The species should mate frequently, and have a fairly short gestation period. I want to see these species in my lifetime, so those clones better get humping right quick.
The species should provide us with valuable scientific insight, or at least precious ivory.
Using these guidelines, I’ve selected the five animals we should start cloning right away. Take note, science.
Dodos: Dodos have the benefit of being the first extinct animal people think of after dinosaurs. That level of public consciousness is impressive. Sadly, their image is pretty irretrievably one of intense, unrelenting stupidity. If Dodos were alive again, I think we’d almost
want them to go extinct if only to prove to ourselves that it was, in fact, their own idiocy that did them in the first time around. On the other hand, until the day the last one chokes to death on it’s own tongue, we’d have a viable alternative to Thanksgiving turkey.
Quagga: Not many people know the name “Quagga.” The last time I thought I heard someone say it it turned out she was choking on a bagel. But damn near everyone is familiar with what the Quagga look like, which is basically a half-zebra half-horse, or “Zorse.” I say bring ‘em on, if only because it would basically eliminate the need for zebras and horses. Replace them with the more efficient Zorse, give it a better name (I suggest “Hebra”), and you’re basically killing two birds with one stone. Except instead of birds, it’s horses and zebras, and instead of stones, it's poison gas.
Irish Elk: There’s nothing that looks nicer over a fireplace than a rack of deer antlers. Well, imagine if that rack of antlers were twelve feet long. You’d have chicks naked on your bearskin rug, like, all the nights of the week. You’d be a party guy,
for real. Of course there is the question of the threat these giant deer could pose to humans. Bambi’s mother may have gone down without a fight, but these guys are used to being kings of the forest, and might not take kindly to awakening to a world under new management. I say clone them, but only for the specific purpose of big game hunting. I don’t want to risk releasing them into the wild. And if environmentalists get all bent out of shape about it, just donate all the Irish Elk meat to an orphanage or something.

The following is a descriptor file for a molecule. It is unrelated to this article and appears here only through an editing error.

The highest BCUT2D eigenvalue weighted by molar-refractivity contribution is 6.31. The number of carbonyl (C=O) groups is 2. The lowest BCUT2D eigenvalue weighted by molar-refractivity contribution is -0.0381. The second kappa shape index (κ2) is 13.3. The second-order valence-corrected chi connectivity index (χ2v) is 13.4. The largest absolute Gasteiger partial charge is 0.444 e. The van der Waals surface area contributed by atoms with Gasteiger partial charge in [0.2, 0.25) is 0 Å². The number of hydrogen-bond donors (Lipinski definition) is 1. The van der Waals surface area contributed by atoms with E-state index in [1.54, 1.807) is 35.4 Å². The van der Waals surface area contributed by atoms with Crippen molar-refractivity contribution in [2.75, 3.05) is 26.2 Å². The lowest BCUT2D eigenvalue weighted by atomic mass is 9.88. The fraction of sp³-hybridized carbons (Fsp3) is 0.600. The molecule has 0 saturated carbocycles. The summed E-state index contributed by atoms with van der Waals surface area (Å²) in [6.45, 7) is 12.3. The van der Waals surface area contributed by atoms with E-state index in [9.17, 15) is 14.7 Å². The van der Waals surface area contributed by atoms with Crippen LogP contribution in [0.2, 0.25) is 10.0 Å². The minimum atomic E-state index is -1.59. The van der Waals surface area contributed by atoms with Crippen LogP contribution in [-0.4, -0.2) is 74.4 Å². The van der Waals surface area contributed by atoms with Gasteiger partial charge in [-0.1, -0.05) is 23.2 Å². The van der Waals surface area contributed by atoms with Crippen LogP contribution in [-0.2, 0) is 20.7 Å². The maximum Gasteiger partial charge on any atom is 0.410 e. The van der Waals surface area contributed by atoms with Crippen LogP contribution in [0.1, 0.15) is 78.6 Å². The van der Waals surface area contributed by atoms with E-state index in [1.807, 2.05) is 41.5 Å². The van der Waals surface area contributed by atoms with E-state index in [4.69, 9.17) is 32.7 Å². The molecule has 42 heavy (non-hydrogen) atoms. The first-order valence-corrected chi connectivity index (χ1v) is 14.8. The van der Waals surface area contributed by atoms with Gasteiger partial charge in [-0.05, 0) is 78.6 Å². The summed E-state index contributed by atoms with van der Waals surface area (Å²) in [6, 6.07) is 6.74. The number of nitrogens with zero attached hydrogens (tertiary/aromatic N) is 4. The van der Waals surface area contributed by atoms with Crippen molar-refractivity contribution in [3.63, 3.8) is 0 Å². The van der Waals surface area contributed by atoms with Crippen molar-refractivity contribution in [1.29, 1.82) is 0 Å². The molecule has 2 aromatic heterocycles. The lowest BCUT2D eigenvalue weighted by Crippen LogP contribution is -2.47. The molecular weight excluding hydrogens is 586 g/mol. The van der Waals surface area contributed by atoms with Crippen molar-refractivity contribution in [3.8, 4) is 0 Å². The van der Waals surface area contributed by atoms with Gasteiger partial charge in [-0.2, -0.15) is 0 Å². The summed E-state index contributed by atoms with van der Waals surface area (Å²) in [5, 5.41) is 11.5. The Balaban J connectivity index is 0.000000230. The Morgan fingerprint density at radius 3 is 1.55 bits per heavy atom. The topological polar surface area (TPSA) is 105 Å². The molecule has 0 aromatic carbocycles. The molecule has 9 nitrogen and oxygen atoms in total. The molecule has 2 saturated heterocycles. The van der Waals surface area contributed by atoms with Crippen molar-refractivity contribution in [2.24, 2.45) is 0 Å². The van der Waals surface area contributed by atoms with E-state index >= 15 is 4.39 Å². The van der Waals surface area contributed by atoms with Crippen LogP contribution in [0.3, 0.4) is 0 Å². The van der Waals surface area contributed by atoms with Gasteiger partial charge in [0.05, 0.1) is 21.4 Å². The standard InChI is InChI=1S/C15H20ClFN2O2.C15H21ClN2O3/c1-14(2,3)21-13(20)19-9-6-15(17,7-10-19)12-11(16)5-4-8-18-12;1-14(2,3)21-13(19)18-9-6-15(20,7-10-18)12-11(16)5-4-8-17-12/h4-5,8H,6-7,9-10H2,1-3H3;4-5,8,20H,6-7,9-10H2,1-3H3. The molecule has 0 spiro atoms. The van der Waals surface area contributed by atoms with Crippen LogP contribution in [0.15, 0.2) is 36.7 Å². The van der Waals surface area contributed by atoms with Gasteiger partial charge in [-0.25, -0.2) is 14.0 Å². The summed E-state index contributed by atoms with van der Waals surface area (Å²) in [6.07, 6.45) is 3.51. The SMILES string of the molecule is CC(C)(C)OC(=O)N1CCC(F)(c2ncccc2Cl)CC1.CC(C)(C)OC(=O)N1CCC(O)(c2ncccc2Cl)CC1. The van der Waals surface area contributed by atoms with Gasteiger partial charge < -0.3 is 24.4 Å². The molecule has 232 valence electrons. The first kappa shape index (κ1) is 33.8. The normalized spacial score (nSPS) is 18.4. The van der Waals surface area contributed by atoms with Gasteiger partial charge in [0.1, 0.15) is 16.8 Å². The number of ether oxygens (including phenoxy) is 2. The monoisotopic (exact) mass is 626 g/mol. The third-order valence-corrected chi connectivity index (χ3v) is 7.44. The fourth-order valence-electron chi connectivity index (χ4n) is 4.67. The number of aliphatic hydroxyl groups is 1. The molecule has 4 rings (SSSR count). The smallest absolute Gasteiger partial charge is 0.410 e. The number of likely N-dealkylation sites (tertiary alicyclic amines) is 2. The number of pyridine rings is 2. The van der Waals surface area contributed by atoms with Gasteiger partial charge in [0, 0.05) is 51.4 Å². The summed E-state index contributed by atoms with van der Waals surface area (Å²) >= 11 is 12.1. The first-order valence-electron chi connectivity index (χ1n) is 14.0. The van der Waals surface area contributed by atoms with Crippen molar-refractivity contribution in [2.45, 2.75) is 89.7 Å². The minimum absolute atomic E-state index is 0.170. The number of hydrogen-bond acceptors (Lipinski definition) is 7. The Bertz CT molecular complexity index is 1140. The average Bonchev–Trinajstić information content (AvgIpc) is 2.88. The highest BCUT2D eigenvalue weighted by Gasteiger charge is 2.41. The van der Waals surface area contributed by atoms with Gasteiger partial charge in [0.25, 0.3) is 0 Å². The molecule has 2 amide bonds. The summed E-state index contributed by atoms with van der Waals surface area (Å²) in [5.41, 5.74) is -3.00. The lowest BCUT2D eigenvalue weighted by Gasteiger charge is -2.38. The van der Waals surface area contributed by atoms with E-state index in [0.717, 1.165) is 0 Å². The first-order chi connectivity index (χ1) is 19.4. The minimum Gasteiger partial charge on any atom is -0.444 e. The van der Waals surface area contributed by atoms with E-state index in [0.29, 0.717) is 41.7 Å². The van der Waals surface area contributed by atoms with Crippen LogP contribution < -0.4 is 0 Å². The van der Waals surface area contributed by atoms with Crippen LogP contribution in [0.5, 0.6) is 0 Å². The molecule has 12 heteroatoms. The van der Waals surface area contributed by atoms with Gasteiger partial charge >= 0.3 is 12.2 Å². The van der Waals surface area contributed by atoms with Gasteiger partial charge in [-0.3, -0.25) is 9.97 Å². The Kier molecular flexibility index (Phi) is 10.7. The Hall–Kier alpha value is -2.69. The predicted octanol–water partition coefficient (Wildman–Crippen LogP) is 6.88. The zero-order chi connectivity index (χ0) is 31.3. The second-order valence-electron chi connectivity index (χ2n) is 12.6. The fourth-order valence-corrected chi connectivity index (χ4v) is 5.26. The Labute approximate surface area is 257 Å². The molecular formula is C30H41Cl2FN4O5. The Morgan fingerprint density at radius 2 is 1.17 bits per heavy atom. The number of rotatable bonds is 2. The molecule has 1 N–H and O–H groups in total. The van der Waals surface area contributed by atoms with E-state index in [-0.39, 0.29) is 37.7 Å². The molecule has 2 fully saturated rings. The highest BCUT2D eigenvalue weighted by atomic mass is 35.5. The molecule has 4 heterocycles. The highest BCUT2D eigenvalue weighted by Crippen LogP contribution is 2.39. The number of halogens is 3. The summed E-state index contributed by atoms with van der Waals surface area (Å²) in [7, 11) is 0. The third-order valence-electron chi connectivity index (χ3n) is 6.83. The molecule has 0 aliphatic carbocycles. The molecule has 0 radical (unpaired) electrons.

Megatherium: The Megatherium is a twenty-foot tall, five-ton sloth. I’m wary about cloning any giant creature, but the name “sloth” tends to put one at ease. Being associated with a deadly sin isn’t going to help its image, but its ability to sit upright and playfully stick out its long tongue just might. It’s also vegetarian, which limits our liability to being accidentally crushed or mistaken for shrubbery. But for the small price of a few (probably stupid) humans, we get back one of earth’s largest land mammals and enough meat to feed the poor of the world and still have some left over for sloth jerky.
Neanderthals: Dare we revive our own ancestors? The cloning of a Neanderthal could provide a window into the physiognomy, behavior, and thought processes of early man. On the other hand, they might want rights or some bullshit. I say clone them, but give them ivory tusks to help make it worth our while.
When not writing for Cracked, Michael is developing clone laser technology as head writer and co-founder of Those Aren't Muskets!